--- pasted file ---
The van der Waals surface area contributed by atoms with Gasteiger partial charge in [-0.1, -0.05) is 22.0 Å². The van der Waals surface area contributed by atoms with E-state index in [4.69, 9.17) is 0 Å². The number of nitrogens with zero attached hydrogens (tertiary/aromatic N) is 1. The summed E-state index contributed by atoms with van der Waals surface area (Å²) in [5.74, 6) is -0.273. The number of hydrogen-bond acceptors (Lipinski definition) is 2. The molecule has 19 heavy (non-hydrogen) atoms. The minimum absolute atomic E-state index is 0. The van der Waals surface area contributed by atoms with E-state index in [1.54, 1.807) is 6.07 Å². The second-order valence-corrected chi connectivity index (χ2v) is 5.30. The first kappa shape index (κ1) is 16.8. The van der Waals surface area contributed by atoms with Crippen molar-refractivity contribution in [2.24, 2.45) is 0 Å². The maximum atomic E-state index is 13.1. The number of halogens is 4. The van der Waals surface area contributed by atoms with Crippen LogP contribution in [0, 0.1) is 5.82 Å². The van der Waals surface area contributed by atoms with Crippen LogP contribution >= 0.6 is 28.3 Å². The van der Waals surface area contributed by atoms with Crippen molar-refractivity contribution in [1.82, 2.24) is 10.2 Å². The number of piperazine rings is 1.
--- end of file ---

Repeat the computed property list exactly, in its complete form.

The van der Waals surface area contributed by atoms with Gasteiger partial charge in [-0.1, -0.05) is 22.0 Å². The van der Waals surface area contributed by atoms with E-state index in [4.69, 9.17) is 0 Å². The number of nitrogens with zero attached hydrogens (tertiary/aromatic N) is 1. The summed E-state index contributed by atoms with van der Waals surface area (Å²) in [5.74, 6) is -0.273. The number of hydrogen-bond acceptors (Lipinski definition) is 2. The molecule has 19 heavy (non-hydrogen) atoms. The minimum absolute atomic E-state index is 0. The van der Waals surface area contributed by atoms with E-state index in [1.54, 1.807) is 6.07 Å². The second-order valence-corrected chi connectivity index (χ2v) is 5.30. The first kappa shape index (κ1) is 16.8. The van der Waals surface area contributed by atoms with Crippen molar-refractivity contribution in [2.24, 2.45) is 0 Å². The maximum atomic E-state index is 13.1. The number of halogens is 4. The van der Waals surface area contributed by atoms with Crippen LogP contribution in [0, 0.1) is 5.82 Å². The van der Waals surface area contributed by atoms with Crippen LogP contribution >= 0.6 is 28.3 Å². The van der Waals surface area contributed by atoms with Crippen molar-refractivity contribution in [1.82, 2.24) is 10.2 Å². The number of piperazine rings is 1.